House | 3 bedrooms | sleeps 6
Located just a minute's walk from one of the most pristine beaches on the Isle of Harris, Claddach House is perfect for a family holiday. With three bedrooms, the cottage can comfortably sleep six, and there is plenty of room for everyone in the generous public spaces. The feel of a classic crofter's house has been retained throughout, but it has all the comforts a family would want: well appointed kitchen, satellite TV, and WIFI broadband.
Claddach House is a perfect jump-off spot to explore the pristine west coast of Harris, one of Europe's last undeveloped ocean locations. Within the enviorns of Borve Lodge Estate, guests can enjoy various sporting activities: fishing, shooting or just exploring the Estate's rugged landscape. Claddach House is only 200ms from an Estate beach, and guests have full freedom to roam the empty sands and coastline. And directly in view is the Castaway island of Taransay, which is owned by the estate. Harris is magical in any season, with dynamic weather patterns altering the Atlantic from pond-like calm to a stirring cauldron. So anyone with a hunger for the great outdoors, and wanting a comfortable retreat after embracing the mother nature, will feel very at home in Claddach House.
Accomodation at Claddach House is on a self-catering basis, and guests can benefit from the estate's horticulture output to sample the freshest vegetables possible. These can be complimented by local produce such as lobster, scallops and venison. Support throughout one's stay, and guidance on the special offerings of Harris, are provided by the Estate Housekeeper Karen MacLean.
|Size||Sleeps up to 6, 3 bedrooms|
|Nearest beach||Borve Beach 200 m|
|Will consider||Short breaks (1-4 days)|
|Nearest Amenities||5 km|
|Nearest travel links||Nearest airport: Stornoway 70 km|
|Family friendly||Great for children of all ages|
|Notes||No pets allowed, No smoking at this property|
Features and Facilities
|General||Central heating, Wi-Fi available|
|Rooms||3 bedrooms, 2 bathrooms of which 1 Family bathrooms and 1 En suites|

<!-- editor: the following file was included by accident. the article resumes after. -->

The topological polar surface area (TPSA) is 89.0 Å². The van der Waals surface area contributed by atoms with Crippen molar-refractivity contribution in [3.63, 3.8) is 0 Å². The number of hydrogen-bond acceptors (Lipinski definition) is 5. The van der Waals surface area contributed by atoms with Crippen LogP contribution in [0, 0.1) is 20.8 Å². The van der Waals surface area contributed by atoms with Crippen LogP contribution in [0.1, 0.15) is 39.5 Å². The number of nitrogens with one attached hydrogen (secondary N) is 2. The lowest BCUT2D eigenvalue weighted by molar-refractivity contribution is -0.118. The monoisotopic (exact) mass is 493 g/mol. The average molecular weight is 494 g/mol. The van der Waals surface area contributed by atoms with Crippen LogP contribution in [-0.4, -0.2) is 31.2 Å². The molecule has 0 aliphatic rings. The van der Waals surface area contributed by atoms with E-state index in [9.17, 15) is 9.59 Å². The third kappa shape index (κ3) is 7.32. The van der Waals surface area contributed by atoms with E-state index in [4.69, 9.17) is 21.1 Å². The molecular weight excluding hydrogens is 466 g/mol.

|Furniture||1 Sofa beds, Single beds (4), Double beds (3), Cots (1), Dining seats for 6, Lounge seats for 6|
|Other||Linen provided, Towels provided, High chair|
The Hebrides/Skye region
“West Harris can only be described as one of Europe's last pristine coastal paradises. Sitting on the western-most edge of Britain, Harris faces the north Atlantic: the next landmass is North America. And centuries of powerful weather have given the island an other-worldly character, so much so, that aerial shots of west Harris were used to simulate a moon on Jupiter for Stanley Kubrick's film, 2001. Mountains and craggy peaks thrust upward, hewn by wind from foundation gneiss stone: some of the oldest rocks in the world. Rivers and burns cut through the stark landscape, filling lochs and pouring into the ocean.
At the seafront, the beaches are invariably golden sands, butted by massive sand dunes. The grass frontage may be a unique Hebridean offering, the machair, a meadow of wild flowers fertilized by sand. And the ocean, particularly as seen in the Sound of Taransay, may be a crystal clear pond-like calm, with a blue intensity that would not look out of place in the Caribbean. Or it can be a rolling swell, delivering perfect rolling waves onto the beach. Or the perfect collision of wind, tide and front may turn it into broiling cauldron of immeasurable force, unceasingly attempting to shatter the rocky headland. All this can be seen on a daily basis in West Harris.
West Harris has a long history, and its inhabitants have left their traces, from middens known to be more than 10,000 years old, to ancient standing stones of mysterious purpose, to crumbling piles of iron-age fortresses, all the way to the relics of numerous black houses along the shorelines.